Chicago Transit Authority Pilots Mobile Security Network
The Chicago (IL) Transit Authority (CTA) recently launched a pilot program to test a mobile security network, aimed at improving safety and security on CTA’s bus and rail system.
The pilot program, which began in mid-December 2006, allows CTA buses to transmit live video to Chicago Police Department Public Transportation cars and CTA supervisory vehicles. By providing the CTA with a real-time viewing of buses and rail stations, emergency personnel can be quickly alerted about incidents requiring their assistance and can arrive with the right equipment to the scene.
Specifically, 40 buses will be equipped with the system. In addition, 13 transit police vehicles, CTA’s Incident Command bus, CTA supervisory vehicles, select rail stations, and two bus garages will be outfitted with the technology as part of the pilot program.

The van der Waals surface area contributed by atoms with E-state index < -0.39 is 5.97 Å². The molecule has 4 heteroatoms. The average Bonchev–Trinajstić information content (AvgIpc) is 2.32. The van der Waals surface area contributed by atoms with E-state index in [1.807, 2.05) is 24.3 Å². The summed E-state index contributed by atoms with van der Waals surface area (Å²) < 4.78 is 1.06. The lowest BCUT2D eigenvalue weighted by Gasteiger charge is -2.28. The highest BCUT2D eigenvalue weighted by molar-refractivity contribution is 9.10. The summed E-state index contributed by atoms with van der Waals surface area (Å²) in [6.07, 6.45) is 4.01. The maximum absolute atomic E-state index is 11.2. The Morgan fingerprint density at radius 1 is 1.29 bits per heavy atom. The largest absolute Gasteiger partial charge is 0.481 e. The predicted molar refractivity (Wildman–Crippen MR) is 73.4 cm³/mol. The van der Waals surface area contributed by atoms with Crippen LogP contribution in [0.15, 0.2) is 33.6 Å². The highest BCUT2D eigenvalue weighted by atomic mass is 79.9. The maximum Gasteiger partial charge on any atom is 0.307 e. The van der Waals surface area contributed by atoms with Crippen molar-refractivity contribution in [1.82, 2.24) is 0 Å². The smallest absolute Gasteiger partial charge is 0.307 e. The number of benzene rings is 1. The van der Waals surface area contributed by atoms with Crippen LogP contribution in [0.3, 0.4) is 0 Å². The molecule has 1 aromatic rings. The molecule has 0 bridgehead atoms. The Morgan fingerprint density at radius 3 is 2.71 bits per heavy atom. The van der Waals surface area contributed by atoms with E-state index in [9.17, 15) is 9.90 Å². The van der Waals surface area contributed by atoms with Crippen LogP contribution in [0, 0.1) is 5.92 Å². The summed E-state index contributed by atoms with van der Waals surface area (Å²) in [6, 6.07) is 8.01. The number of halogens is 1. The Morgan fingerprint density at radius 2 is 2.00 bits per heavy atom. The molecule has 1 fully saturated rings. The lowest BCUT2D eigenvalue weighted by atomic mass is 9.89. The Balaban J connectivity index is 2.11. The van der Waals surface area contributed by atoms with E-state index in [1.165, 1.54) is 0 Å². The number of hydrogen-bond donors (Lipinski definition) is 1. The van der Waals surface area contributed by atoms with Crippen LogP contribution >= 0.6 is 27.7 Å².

Using wireless transmitters connected to the existing security cameras located on buses, the CTA can send images to nearby vehicles equipped with receivers and monitors. Personnel in the vehicles will then be able to view activity occurring on the bus or at the rail station as it happens. The images can also be transmitted to the CTA Control Center for viewing via the CTA’s existing fiber-optic communications network.
The CTA is testing the mobile security network for a six-month period. The network is designed to assist emergency personnel in assessing a situation more quickly and provide CTA operators with information on the flow of customer traffic and service levels.
To steer the initiative, the CTA partnered with IBM Corp., which provided design, development, and technology integration services for the project.
For more information about IBM, visit www.ibm.com.
Abstracted from Market Wire Newsletter (12/18/06); Source: IBM Corp.